Winter rooms spring scents

flower bulb growing in a glass cup

Image by Tim Chow

In a few months we’ll be in the middle of winter, and many of us will be yearning for spring. Forcing bulbs to bloom indoors can be the perfect way to bring a little cheer into our winter rooms.

Forcing bulbs is incredibly easy, but it does take a bit of advance planning. Actually, quite a bit: essentially what you are doing is tricking the bulbs into thinking that they are going through a winter dormancy and then emerging into spring. But unlike the natural cycle, this winter starts in October and ends in January or February.

The most common bulbs for forcing are tulips, daffodils, crocus and hyacinths. You can also force irises, snowdrops, amaryllis and paperwhites.

Those last two are a bit of an anomaly. Because they are native to the tropics, they don’t need a chilling period. So you can plant them at any time and they will begin to grow. You can even plant them in succession, and enjoy a solid season of blooms all winter long.

For all other bulbs, though, you need to give them some time in a dark, cool environment. The amount of time depends on the bulbs. Grape hyacinths and crocuses need at least 8 weeks. Hyacinths need 10-12 weeks. Tulips, daffodils and most other bulbs need 12 to 15 weeks. Planting them now means you’ll be enjoying blooms in late February.

If you can’t plant the bulbs right away, keep them cold — in the crisper drawer of the fridge is ideal. Avoid keeping them with apples, though, which give off a gas that causes other fruit to ripen or rot.

The most common method of planting bulbs is to simply put them in soil in a container.

Select a pot that is roughly twice as deep as the bulbs are tall. Get some high quality potting soil, or a mix of equal parts soil, peat and sharp sand, and fill the pot one third to one half full.

Place the bulbs in the soil, being sure to put them the right way up! Bulbs do best if they’re planted in groups — close to each other, but not touching. The top of the bulbs should be even with the rim of the pot.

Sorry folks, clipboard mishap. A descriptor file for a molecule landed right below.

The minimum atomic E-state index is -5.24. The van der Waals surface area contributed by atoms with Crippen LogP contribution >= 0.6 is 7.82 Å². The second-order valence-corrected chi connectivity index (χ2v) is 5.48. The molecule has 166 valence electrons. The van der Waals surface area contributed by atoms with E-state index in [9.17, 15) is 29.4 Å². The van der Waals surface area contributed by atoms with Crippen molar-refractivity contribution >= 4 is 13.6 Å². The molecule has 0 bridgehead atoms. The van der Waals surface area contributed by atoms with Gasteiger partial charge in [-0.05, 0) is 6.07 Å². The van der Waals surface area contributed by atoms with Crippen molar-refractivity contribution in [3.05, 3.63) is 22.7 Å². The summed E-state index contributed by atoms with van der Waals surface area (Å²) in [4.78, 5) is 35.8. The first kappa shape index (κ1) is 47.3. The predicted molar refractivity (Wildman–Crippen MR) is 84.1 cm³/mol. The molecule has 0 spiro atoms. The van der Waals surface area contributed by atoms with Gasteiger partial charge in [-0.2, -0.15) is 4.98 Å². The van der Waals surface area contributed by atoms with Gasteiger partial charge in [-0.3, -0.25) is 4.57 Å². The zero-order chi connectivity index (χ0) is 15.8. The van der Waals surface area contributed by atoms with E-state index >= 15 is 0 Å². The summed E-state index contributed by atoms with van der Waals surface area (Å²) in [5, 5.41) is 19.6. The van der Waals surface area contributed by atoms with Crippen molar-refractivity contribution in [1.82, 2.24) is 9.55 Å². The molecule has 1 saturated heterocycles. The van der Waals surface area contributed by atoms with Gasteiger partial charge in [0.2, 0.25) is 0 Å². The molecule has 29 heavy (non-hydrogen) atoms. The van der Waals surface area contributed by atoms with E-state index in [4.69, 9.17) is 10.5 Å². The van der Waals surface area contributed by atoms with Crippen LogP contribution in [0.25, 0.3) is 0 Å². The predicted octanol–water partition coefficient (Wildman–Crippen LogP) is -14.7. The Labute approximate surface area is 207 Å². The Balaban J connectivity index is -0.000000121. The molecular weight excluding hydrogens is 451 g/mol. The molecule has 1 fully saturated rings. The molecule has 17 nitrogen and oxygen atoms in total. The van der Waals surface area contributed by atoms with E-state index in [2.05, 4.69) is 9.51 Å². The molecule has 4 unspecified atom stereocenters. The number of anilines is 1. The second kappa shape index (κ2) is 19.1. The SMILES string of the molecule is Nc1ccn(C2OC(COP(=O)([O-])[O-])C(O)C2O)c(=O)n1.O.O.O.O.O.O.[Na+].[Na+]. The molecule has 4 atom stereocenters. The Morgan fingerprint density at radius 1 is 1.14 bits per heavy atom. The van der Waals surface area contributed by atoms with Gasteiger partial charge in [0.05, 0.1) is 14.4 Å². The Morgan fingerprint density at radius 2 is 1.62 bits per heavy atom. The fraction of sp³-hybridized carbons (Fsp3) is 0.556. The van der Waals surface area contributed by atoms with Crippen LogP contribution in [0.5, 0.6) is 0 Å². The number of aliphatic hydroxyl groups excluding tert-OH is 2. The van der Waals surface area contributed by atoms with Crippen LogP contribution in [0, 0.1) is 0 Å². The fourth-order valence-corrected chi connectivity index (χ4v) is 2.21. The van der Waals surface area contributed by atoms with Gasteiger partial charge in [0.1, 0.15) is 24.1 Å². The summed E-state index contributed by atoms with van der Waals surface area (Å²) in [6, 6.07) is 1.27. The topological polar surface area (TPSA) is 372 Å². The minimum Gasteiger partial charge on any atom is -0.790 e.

Tulips have a flat side, which is where the first leaves emerge. If you place these bulbs so that all the flat sides are facing the same way, they will have a nice uniform look when the leaves start to emerge.

Fill the pot with soil, ensuring that the necks of the bulbs are sticking above the soil — bury them entirely and they will rot.

Water the pot lightly, and place it in a cold, dark location. A cold room is ideal, or a fridge if you have space. You want somewhere that is five to ten degrees — not a sub-zero garage.

During this period they are growing slowly, so you need to keep the soil moist, but not wet. Check it once a week or so, and mist if necessary.

When the cold period is over, you can gradually introduce the bulbs to some warmth and light. Indirect light and cool temperatures are best for a few weeks — essentially mimicking the early days of spring. Once the first flower buds emerge, you can move the plants into full light and warmth, and enjoy the blooms. In most cases it will take three or four weeks from the time they emerge from storage until the blooms open.

Once the blooms die, you can simply discard the plants in the compost — they can’t be forced to bloom a second time. However, if the bulbs are hardy for this area, you can also let the plants mature and ripen.

Once the leaves have died back completely, remove the bulbs from the pot and store somewhere cool and dry until autumn, then plant them in the garden.


Posted in Connecting with Nature.

One Comment

  1. Pingback: The old-fashioned cut flower garden – Water's Edge Landscaping

Comments are closed.